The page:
There are people who say that you “get over” being unable to have children.

But I don’t know that I ever really will. And so long as Jacob keeps visiting me in my dreams I don’t know that I would want to – however bitter-sweet those dreams might be.

6 comments:

BentNotBroken said...

Hi! I can't remember if I've ever commented, but I have been reading for a while. Anyway....I completely understand the whole excessive bleeding thing. In fact when I told my doctor how much I was bleeding (I use a menstrual cup so I had a pretty accurate estimate of the amount) she couldn't believe I was still walking. I also got the peri-menopause diagnosis, though the hot flashes were a pretty good indication that it was already underway. I wanted a uterine ablation but unfortunately due to both insurance and my age that wasn't an option. I ended up with a Mirena because I had to do something (and insurance said I had to try that before they would pay for an ablation). If you're interested I'm happy to share my experience with it, both the good and the bad.

The emotional part, that just plain sucks. It's hard.

Mali said...

Dreams are really tough! They play with our emotions so badly. I'm really sorry you went through that. Transitioning to peri-menopause is a shock, without having to deal with all our emotional issues around children.

I endured excessive bleeding at that time of the month for several years. In hindsight, I wish I'd tried a mirena. A friend swears by hers. I was given some medication that helps moderate it, which worked for a while. Glad you're feeling better. I know what that feeling of exhaustion is like.

Kate Bettison said...

Thank you both of you for sharing that the Mirena might not be so bad as I thought! BentNotBroken I would love to hear more about your experiences. If you can use the contact form to the right then we can have a private chat. x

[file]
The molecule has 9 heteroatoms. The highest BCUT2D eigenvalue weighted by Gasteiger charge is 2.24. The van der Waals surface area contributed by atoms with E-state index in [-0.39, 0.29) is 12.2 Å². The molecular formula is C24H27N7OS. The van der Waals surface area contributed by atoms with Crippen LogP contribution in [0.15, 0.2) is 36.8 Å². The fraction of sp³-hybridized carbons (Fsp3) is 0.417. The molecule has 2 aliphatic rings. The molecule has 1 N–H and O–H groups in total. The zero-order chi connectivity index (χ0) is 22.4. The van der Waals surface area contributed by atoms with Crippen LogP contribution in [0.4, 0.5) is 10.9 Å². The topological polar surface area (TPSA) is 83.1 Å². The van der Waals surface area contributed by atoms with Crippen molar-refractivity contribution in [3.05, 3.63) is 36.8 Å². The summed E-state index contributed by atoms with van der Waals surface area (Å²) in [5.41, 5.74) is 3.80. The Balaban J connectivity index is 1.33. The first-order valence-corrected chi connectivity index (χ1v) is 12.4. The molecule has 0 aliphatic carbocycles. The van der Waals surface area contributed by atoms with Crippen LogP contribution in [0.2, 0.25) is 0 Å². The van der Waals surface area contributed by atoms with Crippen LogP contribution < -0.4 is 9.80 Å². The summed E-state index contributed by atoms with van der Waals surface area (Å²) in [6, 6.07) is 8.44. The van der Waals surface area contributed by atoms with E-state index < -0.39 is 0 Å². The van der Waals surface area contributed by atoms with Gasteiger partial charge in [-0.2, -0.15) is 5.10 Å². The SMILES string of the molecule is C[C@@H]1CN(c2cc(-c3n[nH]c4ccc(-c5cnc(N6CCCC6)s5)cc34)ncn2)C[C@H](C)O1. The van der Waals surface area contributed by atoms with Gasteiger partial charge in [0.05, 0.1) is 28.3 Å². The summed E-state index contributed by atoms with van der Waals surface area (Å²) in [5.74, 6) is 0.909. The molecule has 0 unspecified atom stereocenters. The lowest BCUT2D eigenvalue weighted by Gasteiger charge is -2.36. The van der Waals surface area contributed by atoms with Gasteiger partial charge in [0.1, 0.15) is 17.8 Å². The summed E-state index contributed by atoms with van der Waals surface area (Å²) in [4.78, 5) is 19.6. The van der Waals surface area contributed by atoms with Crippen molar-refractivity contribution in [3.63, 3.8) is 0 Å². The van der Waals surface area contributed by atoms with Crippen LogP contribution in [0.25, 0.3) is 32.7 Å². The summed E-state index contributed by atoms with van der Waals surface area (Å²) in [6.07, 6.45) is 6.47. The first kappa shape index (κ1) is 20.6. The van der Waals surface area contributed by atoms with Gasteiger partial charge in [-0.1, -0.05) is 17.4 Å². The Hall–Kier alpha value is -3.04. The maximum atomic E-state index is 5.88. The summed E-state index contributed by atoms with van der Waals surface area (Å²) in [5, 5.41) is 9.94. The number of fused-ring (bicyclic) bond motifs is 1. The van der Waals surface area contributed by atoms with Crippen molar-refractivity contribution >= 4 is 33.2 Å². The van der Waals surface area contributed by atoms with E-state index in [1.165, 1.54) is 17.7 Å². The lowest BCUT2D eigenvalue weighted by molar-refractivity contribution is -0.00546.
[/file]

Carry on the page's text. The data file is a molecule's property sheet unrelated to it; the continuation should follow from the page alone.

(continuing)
Kate Bettison said...

Hey BentNotBroken - just wanted to let you know that I got your message, but my email is misbehaving and not letting me send emails at the moment. I'll definitely reply to you as soon as it is up and running again - you've given me some great info and things to think about! x

dorothywasadopted said...

Hi - I've been following your blog as we have gone through a similar, but different, type of journey towards a life without children. I, too, felt like I was closing some sort of door that wasn't ever really open to begin with, when I got my Mirena. Despite all of the infertility and struggles we had with adoption, I carried hope that maybe, it might just happen naturally. Finally making the decision for an IUD was actually relieving. Oddly enough, I felt like I was back in control. No more wild cycles. No more wishing and then tears. The fact is, I can't carry children and since Mirena stops periods, not having that reminder is a small perk. It makes me feel better able to transition into this new reality. Just thought I would weigh in - totally respect your decision.

Kate Bettison said...

Hey Dorothy - thank you soooo much for your comment! I'm actually booked in for the Mirena next Wednesday, and I've been feeling really nervous about it. So your comment has really helped to calm me down. I know that it might not go as planned, but it's worth a try and my experience might work really well! If not - at least it can be removed. You are an angel! xx